Is a rational politics a real possibility?
It is important to question the assumption, practically universal in works on political theory, that both political theory and politics are rational. In various articles Hwa Yol and Petee Jung have insisted on a broad conception of political rationality, influenced by both Eastern and Western traditions—that of phenomenology being especially prominent. In an article about voluntary association that Hwa Yol Jung reprinted in an anthology that he edited, I attacked oversimplified views of rationality, notably the equation of the latter with what voluntary agents with adequate knowledge would ideally agree upon. It is evident that the meaning of "rationality" varies greatly among individuals, but it is hard to escape the conclusion that, by almost any measure of rationality, the human race as a collective has repeatedly acted irrationally on a grand scale over its comparatively brief history. Some examples of this are offered, concluding with the civil wars and NATO intervention in former Yugoslavia and the long-standing United States atomic policy of "Mutually Assured Destruction." But perhaps the most threatening of all human irrationality, for the long run, is the destruction of our ecosystem, in opposition to which Hwa Yol and Petee Jung have proposed an attitude of "ecopiety." While pessimism about the future of the human race seems strongly justified, the very pervasiveness of irrationality in politics suggests that anything is possible—even, perhaps, the ultimate triumph of ecopiety.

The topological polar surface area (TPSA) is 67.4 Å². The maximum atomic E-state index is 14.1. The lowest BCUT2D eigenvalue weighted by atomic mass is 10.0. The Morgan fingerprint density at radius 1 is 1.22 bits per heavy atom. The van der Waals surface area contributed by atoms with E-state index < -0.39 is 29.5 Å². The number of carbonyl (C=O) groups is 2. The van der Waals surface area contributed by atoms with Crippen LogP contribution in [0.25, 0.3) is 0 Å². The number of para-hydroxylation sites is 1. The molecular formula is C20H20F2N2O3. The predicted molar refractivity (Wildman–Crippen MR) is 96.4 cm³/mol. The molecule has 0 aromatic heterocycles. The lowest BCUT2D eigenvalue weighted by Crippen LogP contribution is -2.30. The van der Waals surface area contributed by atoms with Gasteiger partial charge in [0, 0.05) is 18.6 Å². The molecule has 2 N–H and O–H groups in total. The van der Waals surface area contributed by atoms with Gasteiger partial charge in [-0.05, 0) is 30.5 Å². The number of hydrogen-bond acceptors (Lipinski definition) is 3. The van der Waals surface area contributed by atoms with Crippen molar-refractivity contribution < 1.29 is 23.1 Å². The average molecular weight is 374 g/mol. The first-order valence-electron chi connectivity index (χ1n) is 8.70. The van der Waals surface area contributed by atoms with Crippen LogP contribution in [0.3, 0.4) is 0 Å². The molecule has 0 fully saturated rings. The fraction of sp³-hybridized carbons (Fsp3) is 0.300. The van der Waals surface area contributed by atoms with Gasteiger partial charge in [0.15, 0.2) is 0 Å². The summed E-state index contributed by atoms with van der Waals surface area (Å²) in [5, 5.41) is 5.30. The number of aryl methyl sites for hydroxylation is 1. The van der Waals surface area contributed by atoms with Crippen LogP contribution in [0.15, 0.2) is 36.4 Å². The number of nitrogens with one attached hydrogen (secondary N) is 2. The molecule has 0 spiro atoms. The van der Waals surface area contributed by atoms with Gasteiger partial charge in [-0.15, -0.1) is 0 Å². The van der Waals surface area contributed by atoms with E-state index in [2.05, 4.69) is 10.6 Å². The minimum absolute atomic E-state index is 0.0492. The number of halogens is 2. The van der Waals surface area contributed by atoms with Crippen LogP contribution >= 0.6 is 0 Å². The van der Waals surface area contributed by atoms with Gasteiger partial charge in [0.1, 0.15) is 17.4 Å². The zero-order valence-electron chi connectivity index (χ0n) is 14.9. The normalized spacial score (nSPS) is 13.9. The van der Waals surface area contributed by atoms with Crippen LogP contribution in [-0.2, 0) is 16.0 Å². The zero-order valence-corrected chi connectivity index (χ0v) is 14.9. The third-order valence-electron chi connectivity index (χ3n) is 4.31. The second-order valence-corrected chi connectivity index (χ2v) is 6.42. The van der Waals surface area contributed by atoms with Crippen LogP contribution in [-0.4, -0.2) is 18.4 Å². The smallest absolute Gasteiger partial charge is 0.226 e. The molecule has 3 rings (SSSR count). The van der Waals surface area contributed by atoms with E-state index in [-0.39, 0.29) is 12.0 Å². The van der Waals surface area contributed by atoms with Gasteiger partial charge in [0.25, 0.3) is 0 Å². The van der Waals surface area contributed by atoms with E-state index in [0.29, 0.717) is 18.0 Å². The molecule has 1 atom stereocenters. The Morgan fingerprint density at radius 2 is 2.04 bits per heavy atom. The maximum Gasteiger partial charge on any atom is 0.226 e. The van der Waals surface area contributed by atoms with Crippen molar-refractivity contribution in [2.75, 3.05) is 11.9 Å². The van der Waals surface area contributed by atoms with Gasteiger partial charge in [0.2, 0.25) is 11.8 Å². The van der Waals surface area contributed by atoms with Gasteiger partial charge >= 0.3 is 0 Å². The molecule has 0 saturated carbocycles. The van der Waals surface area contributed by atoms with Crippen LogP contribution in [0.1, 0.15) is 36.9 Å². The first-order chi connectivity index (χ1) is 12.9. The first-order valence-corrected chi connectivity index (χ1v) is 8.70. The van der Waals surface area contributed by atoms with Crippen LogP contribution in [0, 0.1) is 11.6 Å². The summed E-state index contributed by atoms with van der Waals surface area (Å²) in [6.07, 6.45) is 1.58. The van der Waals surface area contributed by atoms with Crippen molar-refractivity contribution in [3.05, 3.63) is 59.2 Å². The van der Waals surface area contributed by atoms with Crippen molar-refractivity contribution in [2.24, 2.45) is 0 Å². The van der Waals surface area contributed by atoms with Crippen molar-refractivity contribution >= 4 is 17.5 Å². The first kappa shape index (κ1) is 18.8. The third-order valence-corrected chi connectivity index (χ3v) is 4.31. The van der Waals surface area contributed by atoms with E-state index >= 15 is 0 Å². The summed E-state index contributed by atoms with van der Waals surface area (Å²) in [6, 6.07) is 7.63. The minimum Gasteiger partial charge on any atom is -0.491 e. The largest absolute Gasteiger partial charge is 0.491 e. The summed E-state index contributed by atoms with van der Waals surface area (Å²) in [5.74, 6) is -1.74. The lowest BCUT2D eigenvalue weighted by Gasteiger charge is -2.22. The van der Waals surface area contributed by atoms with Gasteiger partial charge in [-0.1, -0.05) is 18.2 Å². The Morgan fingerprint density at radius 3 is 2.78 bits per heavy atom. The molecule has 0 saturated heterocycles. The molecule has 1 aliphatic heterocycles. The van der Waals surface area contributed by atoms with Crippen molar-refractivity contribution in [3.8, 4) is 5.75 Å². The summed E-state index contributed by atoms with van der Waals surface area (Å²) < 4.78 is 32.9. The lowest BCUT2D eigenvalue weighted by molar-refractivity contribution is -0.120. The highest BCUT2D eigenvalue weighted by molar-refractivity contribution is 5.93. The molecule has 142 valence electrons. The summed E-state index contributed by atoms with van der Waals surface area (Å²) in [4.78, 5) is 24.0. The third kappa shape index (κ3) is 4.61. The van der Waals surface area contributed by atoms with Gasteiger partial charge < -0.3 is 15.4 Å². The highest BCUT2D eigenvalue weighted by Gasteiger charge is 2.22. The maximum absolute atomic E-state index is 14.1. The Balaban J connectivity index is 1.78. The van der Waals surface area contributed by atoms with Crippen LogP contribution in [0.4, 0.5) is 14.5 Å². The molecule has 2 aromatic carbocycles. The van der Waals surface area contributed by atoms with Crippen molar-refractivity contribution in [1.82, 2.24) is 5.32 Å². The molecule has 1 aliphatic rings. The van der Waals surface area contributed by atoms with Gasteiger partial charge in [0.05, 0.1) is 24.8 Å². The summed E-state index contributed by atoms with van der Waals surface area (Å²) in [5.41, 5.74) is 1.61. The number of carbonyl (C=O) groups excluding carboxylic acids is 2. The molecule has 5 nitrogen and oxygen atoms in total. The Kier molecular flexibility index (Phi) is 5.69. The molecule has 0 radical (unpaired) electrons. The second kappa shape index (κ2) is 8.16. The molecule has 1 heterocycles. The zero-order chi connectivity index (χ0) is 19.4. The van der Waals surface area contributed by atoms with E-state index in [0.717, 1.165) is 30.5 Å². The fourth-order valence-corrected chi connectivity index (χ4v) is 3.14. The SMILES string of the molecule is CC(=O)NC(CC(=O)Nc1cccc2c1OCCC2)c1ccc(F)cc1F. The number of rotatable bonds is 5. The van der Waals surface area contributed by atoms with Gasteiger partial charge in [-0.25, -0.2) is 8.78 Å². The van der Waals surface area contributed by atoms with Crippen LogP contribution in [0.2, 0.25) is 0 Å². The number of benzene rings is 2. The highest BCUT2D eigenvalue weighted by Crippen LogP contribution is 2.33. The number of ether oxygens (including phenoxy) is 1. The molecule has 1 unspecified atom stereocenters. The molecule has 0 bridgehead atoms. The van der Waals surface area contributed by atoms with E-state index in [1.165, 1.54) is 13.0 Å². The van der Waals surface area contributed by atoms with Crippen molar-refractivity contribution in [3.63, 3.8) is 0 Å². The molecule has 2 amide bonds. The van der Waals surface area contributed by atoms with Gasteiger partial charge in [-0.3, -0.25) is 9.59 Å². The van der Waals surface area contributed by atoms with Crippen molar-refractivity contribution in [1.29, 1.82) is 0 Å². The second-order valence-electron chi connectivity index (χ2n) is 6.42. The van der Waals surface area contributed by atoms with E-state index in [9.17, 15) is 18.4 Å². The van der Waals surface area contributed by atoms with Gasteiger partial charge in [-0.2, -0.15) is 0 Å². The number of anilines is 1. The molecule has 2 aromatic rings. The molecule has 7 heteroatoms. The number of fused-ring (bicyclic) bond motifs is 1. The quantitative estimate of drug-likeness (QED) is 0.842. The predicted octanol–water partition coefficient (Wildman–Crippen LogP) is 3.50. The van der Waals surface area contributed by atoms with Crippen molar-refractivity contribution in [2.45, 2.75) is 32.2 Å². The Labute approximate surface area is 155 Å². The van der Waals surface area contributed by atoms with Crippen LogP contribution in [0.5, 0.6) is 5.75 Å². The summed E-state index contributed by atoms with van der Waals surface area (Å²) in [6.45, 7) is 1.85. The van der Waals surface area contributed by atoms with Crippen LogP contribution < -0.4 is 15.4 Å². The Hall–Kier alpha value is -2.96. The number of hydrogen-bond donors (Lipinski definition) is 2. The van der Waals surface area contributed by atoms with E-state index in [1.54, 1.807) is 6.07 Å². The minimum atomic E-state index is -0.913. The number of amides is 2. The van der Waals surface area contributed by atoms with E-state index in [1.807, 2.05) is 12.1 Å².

McBride, W. (2016)., Is a rational politics a real possibility?, in H. Y. Jung & L. Embree (eds.), Political phenomenology, Dordrecht, Springer, pp. 35-42.
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